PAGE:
China’s first Mars rover has started its exploration on the red planet, according to the country’s national space administration. The Zhurong rover touched Martian soil on Saturday at 10.40 am (Beijing time), a week after it landed on the red planet.
China is the second country after the US to drive a rover on Mars. The former Soviet Union had landed a rover on Mars in 1971, but it lost communication in seconds.
The solar-powered rover is expected to roam Mars for 90 days to search for evidence of life on the planet’s surface and atmosphere.
Named after the Chinese god of fire, the Zhurong rover weighs approximately 240 kilograms (529 pounds). It has six wheels and four solar panels and is capable of moving on the surface of Mars at a speeds of up to 200 meters (656 feet) per hour. Zhurong is equipped with six scientific instruments, including a high-resolution topography camera.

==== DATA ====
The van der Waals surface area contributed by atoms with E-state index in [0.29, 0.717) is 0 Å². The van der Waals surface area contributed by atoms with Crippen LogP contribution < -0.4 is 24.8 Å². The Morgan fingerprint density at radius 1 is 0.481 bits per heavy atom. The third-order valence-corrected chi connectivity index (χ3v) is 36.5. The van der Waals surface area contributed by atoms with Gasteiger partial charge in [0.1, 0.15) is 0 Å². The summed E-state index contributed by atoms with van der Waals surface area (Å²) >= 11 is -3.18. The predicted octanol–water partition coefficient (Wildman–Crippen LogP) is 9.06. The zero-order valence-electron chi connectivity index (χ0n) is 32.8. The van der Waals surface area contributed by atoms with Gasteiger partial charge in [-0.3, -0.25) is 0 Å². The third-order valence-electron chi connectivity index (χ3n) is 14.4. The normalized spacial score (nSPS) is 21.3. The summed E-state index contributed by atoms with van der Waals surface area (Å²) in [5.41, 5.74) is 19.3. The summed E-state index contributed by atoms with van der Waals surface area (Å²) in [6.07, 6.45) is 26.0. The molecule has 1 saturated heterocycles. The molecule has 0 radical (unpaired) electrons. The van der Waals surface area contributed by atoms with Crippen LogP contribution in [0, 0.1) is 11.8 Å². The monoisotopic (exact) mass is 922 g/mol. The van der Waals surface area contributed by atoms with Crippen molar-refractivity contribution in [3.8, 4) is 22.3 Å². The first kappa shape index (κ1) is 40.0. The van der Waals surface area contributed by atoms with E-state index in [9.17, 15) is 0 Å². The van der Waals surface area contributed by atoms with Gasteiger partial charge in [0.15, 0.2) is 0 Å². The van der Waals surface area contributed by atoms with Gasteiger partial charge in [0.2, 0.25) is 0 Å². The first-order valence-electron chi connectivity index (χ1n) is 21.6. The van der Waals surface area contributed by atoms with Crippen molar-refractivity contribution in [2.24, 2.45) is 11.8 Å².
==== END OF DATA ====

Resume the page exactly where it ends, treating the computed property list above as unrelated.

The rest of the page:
The rover was transported to Mars on the Tianwen-1 orbiter, which took off from the Chinese island of Hainan in July last year. It was launched by the powerful Long March 5 rocket.
After over six months in transit, it reached the Red Planet’s orbit in February.
China’s ambitious space plans include launching an orbital station on Mars and sending a human on the moon. In 2019, the Asian country landed a space probe on the far side of the moon, becoming the first country to do so.
The US currently has a rover and a helicopter on Mars. NASA, the US space agency, expects the Perseverance rover to collect its first sample in July.
am/aw (AFP, Reuters, AP)